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CODICES, A RITUAL FOR THE AFTERDEATH AND BEYOND


Its use in pre-Hispanic times had a great relationship and importance as a support for codices in which the Tlacuilos wrote history with glyphs and in the celebrations of mortuary ceremonies and rituals. In general, ancient Mexicans made use of  amate paper as an offering to the gods of the underworld.

 

Among other rituals, next to the corpse is they placed six pieces of paper, according to their cosmogony, the first was used to pass between two great hills that continually collided with each other, the second to cross a dangerous path guarded by a huge snake, the third to offer to the earth monster. Each of the remaining pieces of paper freed them from various dangers and led them to their destination.

 

When a character died he was cremated, for this he was prepared, dressed in beautiful clothes, he was placed with his knees bent close to his chin, keeping him in this position by means of ropes as a bundle. The corpse was adorned with paper and feathers, a mask was placed on the face that could be made of silver or a mosaic turquoise. During the Spanish conquest and colonization, the codices were hunted down and destroyed by the action of fire in order to exterminate both its history, as all vestige spiritual, religious or magical of the indigenous world. Therefore the elaboration of paper of amatl declines as well as its use, due to the prohibition of friars and priests as well as the introduction of European cotton paper of totally different consistency and color to First.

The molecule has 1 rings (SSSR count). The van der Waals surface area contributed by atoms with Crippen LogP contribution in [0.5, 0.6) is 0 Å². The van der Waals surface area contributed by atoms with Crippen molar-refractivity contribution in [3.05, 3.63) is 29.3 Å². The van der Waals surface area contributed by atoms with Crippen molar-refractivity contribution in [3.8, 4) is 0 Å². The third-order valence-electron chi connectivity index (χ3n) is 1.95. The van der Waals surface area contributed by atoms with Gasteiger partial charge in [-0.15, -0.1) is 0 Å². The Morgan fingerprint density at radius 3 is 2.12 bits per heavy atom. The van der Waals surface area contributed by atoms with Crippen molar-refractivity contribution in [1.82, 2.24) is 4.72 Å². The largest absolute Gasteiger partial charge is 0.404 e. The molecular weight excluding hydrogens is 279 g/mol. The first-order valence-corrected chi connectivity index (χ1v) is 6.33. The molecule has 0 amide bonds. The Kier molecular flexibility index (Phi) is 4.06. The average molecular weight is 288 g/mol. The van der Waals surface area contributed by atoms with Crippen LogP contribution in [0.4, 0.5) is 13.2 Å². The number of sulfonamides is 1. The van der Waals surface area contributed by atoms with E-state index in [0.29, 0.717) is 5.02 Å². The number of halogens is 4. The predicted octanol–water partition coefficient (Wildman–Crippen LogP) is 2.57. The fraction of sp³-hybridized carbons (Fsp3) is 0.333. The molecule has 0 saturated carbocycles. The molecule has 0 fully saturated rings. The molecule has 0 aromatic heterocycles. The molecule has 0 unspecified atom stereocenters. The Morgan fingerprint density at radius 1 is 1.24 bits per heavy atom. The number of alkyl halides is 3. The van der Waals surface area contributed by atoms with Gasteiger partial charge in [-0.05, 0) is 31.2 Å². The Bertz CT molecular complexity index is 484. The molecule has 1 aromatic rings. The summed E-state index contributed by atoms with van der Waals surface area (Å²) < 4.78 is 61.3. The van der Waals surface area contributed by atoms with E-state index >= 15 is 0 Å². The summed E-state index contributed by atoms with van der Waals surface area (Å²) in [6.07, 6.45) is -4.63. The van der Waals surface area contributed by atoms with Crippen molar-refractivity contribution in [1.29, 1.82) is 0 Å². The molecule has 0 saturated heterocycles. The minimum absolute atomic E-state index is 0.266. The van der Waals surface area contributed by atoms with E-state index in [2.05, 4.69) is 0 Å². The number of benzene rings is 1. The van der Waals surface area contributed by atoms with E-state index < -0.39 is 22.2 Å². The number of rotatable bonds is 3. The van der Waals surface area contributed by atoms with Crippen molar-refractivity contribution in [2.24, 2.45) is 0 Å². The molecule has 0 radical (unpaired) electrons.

Despite the multiple religious prohibitions throughout the colony, some towns, especially those who were far from the roads traveled by the Spanish, continued to elaborate and use the role of the earth in healing religious ceremonies and agricultural that were carried out within the strictest secrecy.